The Times, December 5, 2007
* 24-Hour voyage to go Christmas shopping
* Whale meat and lager served onboard ferry
They thought they’d seen it all in Leith. Over the centuries, kings, queens and great armies have landed here, along with drunkards, drug addicts and writers. But the old port has seen nothing like this friendly invasion. It’s the first Tuesday in December and the Faroe Islands – or to be precise 945 of their 48,000 inhabitants – have landed to do their Christmas shopping.
It’s not long after dawn, but already the passengers from the huge Norrona ferry are shuffling through passport control alongside the Ocean Terminal shopping centre, chattering away and checking their purses to make sure they are carrying their plastic.
It is a strange sight. As if they are about to claim political asylum, each person is carrying a huge suitcase, to carry their purchases home. The women rehearse their most important words of English: “Where is Primark?” The rejoinder – the nearest one’s Dundee – brings looks of dismay – but only briefly, as the hordes make their way to a line of 15 coaches ready to carry them up retail heaven on Edinburgh's Princes Street.
As shopping excursions go, this should be one of the most arduous. The guidebook to the Faroes advises against the 24-hour sail to and from the islands from Scotland - unless you have "a cast-iron stomach” . It can be a daunting prospect “far out to sea with nothing to break the swells and towering waves sweeping in unopposed from the coast of North America.”
And that’s in the placid summer season. This was a winter voyage, when even the hardiest old tars revise the lyrics of Nearer My God to Thee before weighing anchor. Not these islanders. In the teeth of a north-north easterly, they sat in Norrona’s Naust bar, eating whale meat and downing litres of Faroyer lager as they lapped up the entertainment from Hilman Jan Hansen, “the funniest man on the Faroes”, and a troupe of Polish hoofers.
“As soon as we got past Orkney it was perfect, as steady as the floor we are standing on now,” says Svein Heidunum, the marketing manager for the ferry operator, Smyril Line, still perceptibly swaying as he reaches out to shake hands.
Halfway between Scotland and Iceland and a day's sail from both there are no chain stores or trendy boutiques in Torshavn, the Faroes capital. Nintendo Wiis are even rarer than they are in Edinburgh.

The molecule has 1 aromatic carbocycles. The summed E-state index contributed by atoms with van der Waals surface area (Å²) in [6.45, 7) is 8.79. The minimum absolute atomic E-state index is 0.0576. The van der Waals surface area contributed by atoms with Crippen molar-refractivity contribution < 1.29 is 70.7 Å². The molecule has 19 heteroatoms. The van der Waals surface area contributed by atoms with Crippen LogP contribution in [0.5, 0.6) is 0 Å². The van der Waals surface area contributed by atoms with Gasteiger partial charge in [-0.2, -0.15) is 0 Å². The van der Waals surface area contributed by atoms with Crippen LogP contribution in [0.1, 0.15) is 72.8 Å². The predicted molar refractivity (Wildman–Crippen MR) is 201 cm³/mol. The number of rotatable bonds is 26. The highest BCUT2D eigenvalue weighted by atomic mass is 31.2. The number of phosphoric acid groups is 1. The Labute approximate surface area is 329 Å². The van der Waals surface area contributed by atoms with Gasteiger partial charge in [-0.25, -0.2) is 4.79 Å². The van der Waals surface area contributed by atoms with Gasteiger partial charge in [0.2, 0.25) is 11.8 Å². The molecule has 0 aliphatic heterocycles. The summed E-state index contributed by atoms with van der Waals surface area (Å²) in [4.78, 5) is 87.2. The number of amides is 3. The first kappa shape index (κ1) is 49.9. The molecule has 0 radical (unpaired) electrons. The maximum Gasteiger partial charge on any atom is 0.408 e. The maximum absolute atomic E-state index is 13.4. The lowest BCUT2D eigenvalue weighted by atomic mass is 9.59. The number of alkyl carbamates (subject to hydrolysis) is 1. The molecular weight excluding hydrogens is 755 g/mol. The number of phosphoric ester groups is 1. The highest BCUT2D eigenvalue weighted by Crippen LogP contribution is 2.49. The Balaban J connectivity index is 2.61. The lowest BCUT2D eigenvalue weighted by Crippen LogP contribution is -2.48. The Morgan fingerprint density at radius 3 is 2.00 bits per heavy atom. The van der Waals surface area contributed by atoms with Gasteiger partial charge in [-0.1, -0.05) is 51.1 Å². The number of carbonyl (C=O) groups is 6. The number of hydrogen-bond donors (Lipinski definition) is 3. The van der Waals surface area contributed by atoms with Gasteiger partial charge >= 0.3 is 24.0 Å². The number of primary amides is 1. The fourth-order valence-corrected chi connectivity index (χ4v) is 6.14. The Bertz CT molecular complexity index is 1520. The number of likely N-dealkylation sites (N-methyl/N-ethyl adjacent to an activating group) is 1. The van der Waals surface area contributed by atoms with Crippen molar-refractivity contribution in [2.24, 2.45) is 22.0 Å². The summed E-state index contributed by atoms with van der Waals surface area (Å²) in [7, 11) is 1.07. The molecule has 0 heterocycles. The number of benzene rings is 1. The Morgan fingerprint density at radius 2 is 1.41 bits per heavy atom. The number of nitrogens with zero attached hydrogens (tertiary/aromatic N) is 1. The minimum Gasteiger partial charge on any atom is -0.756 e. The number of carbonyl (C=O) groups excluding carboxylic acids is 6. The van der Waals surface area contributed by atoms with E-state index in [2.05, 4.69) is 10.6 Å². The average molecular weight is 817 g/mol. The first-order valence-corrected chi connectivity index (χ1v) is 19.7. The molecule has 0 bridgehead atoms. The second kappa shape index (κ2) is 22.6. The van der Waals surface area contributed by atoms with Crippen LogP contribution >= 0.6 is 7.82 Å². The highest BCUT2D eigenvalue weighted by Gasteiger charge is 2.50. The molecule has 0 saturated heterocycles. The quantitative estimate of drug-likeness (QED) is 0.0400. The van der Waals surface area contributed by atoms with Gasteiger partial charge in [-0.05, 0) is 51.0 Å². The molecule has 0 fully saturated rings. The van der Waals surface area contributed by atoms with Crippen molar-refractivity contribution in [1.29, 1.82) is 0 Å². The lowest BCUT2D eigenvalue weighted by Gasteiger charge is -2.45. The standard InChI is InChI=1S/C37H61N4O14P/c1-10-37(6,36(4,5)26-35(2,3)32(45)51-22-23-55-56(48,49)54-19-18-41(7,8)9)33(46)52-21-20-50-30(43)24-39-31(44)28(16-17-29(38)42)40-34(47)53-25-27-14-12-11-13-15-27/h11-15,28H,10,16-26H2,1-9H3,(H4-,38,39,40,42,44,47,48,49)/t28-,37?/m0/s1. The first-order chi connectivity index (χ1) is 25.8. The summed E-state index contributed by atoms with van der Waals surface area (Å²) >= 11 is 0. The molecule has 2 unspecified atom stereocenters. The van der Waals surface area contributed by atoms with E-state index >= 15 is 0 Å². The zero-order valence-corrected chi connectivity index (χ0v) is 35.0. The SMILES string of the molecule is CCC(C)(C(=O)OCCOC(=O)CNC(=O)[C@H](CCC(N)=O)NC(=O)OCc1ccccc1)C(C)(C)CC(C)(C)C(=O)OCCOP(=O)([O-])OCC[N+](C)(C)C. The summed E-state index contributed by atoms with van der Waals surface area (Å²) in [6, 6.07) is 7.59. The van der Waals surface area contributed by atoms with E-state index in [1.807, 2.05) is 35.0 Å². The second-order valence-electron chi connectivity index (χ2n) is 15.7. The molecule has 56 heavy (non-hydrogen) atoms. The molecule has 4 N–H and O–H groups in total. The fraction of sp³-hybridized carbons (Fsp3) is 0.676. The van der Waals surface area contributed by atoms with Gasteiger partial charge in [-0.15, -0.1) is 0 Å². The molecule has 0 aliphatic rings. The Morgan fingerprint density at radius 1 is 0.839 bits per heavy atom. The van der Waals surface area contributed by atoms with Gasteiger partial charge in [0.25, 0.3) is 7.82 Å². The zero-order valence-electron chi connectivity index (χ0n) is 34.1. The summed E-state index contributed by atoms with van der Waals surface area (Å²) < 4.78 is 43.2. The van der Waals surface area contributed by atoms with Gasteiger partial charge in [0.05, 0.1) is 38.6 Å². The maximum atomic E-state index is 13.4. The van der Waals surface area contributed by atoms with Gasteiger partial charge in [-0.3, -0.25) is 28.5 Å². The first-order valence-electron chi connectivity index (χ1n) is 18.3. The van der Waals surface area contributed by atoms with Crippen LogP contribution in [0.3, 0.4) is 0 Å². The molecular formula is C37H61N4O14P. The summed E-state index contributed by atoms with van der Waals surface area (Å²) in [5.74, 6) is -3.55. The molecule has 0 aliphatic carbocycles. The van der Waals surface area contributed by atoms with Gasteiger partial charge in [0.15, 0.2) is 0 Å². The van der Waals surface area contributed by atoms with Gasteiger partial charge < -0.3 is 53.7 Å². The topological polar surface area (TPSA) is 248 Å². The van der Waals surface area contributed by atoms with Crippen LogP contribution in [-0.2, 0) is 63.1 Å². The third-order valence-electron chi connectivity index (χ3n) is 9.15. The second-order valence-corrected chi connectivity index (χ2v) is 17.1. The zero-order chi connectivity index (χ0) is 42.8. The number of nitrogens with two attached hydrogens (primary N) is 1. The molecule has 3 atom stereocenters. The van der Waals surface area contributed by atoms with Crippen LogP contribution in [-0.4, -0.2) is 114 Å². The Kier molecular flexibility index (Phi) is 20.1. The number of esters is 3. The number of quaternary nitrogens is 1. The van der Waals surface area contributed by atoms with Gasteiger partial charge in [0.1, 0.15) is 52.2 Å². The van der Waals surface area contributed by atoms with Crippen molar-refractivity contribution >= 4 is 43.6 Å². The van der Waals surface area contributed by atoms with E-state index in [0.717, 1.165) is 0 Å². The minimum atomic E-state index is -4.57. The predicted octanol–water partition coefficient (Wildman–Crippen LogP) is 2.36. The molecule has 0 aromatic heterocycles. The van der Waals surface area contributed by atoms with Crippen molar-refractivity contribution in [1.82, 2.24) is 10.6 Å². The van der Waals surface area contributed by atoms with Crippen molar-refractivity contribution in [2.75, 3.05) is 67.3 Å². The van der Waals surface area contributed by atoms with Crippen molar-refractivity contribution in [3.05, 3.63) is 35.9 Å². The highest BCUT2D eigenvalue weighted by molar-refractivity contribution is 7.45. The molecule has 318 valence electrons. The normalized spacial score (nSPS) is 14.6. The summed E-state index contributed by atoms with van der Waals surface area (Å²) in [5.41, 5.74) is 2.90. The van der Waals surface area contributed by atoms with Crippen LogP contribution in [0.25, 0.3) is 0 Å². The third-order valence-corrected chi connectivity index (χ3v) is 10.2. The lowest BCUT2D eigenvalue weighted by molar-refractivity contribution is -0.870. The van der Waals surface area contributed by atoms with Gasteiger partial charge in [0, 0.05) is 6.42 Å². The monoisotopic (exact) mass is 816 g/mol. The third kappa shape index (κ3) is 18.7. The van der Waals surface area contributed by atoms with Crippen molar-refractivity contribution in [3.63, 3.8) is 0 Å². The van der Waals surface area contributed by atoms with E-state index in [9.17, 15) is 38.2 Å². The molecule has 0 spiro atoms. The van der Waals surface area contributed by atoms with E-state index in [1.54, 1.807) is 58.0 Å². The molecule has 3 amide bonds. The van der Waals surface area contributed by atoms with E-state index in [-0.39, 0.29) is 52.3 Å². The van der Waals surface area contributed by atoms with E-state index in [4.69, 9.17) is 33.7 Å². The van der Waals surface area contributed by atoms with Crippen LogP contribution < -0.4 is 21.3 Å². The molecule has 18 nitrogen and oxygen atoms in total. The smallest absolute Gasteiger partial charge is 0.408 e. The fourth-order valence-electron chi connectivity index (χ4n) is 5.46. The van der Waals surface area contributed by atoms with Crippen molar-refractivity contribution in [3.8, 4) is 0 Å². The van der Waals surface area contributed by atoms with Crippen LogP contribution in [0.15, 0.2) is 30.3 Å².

The bus journey to the city centre is one of quiet anticipation. Susanna Toftegaard and Berghild Jacobsen, young women who work in tourism, have made the three-day trip, are comparing notes. Susanna is checking through her shopping list, which itemises around 30 relatives who must have presents. “We have many second cousins on the Faroes,” she says.
The early forays into the shops are disappointing. Harvey Nichols evokes only laughter – “Seven hundred and fifty pounds? My month’s wage” – and the John Lewis department store is likewise too expensive. The women are thoughtful as they finally emerge on to Princes St.
Here the mood instantly changes. An advance guard of islanders is outside the H&M clothes shop, taking a smoking break. They nod and gesture, as if to say, “This is where the action is.” They’re not wrong.
Inside, it's carnage. There are hundreds of Faroese in the shop. In the women’s and children’s departments every till has lines of 20 or more snaking away, with purchases piled high. In the wide open spaces of the sales floor, men women and children are tottering between the racks of clothing, rapidly striping them bare.
Susanna disappears into the throng near the “Belt Detail Skirts”. She’s spotted 20 minutes later, clutching a child’s jacket, skirts, shirts and three make-up bags. Another half hour passes before she hoves into view again having added to the pile a a Spiderman outfit for her young son and a pair of polka dot pyjamas.
“Do you want a bag for that?” enquires the shop assistant, a film of sweat breaking out over her brow. “That won’t be necessary,” smiles Susanna, deftly flicking open her suitcase.
At 2pm, on coach to Leith, Sonni Jacobsen, who works in the timber trade, is the on the way back to Norrona, with his girlfriend Joan Heinessen and their baby. They have two H&M bags and one each from Curry’s, Lush and the Disney shop.
“We have to drop the bags off at the ship now,” says Sonni. And then what? “More shopping. There are still four hours left.”
* The photo shows Susanna Toftegaard (left) and Berghild Jacobsen outside the Dome in Edinburgh. Thanks to Tom Main for the image. You can link to Tom's excellent website in the column on the right, and from here:
Thomas Main Photography